We chose a spoke. One wall was windows, open to green space; draped with that kind of ivy and tree which does well enough in the areas shaded by tall buildings. The other wall had paintings on it, Impressionistic prints, I guessed. Pretty. Reaching the end of the hall, we turned left and saw that we had run out of hall without achieving our goal. Oops. Herself hung another left into a waiting room — not ours — and stood in line to ask the woman at the desk where we should be. In a minute, the woman corrected our directions. Off we toddled.

Outside again, we saw the next building, our building, had our ah-ha moment, and made our way through the fractal flow of people and into the coffee shop. I said nothing. No coffee for you, I told myself. I actually had the presence of mind to imagine I had a yearning for coffee that took precedence over my fear of that which was coming in my morning. Maybe some coffee later? Again, a positive sign, that I could imagine a later, after what was coming. Good, I told myself. Good boy.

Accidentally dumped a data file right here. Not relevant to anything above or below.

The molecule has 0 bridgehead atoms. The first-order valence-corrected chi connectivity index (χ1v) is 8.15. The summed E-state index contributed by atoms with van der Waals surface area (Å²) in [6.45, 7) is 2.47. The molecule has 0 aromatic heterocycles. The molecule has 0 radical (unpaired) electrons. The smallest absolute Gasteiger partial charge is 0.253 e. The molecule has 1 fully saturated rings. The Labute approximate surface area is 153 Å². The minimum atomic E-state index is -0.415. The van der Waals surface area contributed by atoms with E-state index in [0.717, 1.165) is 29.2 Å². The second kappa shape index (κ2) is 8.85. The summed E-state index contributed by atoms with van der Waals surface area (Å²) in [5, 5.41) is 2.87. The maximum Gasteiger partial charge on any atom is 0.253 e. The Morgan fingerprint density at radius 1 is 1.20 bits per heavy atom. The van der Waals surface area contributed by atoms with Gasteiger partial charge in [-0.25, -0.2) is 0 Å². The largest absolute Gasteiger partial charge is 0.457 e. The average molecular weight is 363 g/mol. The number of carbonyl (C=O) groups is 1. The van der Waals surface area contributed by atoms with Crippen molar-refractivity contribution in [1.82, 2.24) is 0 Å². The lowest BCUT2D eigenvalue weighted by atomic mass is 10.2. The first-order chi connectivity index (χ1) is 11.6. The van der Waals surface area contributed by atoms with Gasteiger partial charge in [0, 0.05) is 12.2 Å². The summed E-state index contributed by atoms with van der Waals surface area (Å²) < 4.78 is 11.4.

So we signed in. And then someone came to get me. I mean, like a concierge. My person. Fast, as in expeditiously enough that I didn’t really have time to boot up my fight or flight simulation software. (Would I ever just get up and leave? Probably. Even if my wife was there, and didn’t chase after me and had to catch a cab home? I really don’t know, and don’t want to know.)